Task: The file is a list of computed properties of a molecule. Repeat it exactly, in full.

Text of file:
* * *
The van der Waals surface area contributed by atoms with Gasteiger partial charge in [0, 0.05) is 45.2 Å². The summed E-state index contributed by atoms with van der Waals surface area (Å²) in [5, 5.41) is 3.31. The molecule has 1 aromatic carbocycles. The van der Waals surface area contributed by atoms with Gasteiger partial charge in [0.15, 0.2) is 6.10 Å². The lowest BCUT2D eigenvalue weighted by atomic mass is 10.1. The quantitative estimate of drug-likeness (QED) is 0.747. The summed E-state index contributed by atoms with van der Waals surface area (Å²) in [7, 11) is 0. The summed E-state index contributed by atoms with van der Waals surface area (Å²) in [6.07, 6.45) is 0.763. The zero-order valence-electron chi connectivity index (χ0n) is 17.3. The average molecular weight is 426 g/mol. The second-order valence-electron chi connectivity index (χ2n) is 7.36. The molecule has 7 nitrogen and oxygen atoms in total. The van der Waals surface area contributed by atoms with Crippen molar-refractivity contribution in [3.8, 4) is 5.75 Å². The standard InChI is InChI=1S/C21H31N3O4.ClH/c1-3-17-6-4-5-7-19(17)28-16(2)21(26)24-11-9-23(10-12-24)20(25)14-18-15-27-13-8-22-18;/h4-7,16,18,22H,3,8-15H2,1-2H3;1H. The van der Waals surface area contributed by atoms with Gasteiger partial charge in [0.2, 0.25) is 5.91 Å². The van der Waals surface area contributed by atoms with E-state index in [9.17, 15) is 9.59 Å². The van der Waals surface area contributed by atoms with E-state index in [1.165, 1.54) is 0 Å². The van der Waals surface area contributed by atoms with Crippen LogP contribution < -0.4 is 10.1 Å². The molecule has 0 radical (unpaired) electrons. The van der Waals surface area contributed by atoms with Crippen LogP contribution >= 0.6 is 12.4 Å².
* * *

The van der Waals surface area contributed by atoms with Gasteiger partial charge in [0, 0.05) is 45.2 Å². The summed E-state index contributed by atoms with van der Waals surface area (Å²) in [5, 5.41) is 3.31. The molecule has 1 aromatic carbocycles. The van der Waals surface area contributed by atoms with Gasteiger partial charge in [0.15, 0.2) is 6.10 Å². The lowest BCUT2D eigenvalue weighted by atomic mass is 10.1. The quantitative estimate of drug-likeness (QED) is 0.747. The summed E-state index contributed by atoms with van der Waals surface area (Å²) in [7, 11) is 0. The summed E-state index contributed by atoms with van der Waals surface area (Å²) in [6.07, 6.45) is 0.763. The zero-order valence-electron chi connectivity index (χ0n) is 17.3. The average molecular weight is 426 g/mol. The second-order valence-electron chi connectivity index (χ2n) is 7.36. The molecule has 7 nitrogen and oxygen atoms in total. The van der Waals surface area contributed by atoms with Crippen molar-refractivity contribution in [3.8, 4) is 5.75 Å². The standard InChI is InChI=1S/C21H31N3O4.ClH/c1-3-17-6-4-5-7-19(17)28-16(2)21(26)24-11-9-23(10-12-24)20(25)14-18-15-27-13-8-22-18;/h4-7,16,18,22H,3,8-15H2,1-2H3;1H. The van der Waals surface area contributed by atoms with Gasteiger partial charge in [0.2, 0.25) is 5.91 Å². The van der Waals surface area contributed by atoms with E-state index in [9.17, 15) is 9.59 Å². The van der Waals surface area contributed by atoms with E-state index in [1.165, 1.54) is 0 Å². The van der Waals surface area contributed by atoms with Crippen LogP contribution < -0.4 is 10.1 Å². The molecule has 0 radical (unpaired) electrons. The van der Waals surface area contributed by atoms with Crippen LogP contribution >= 0.6 is 12.4 Å².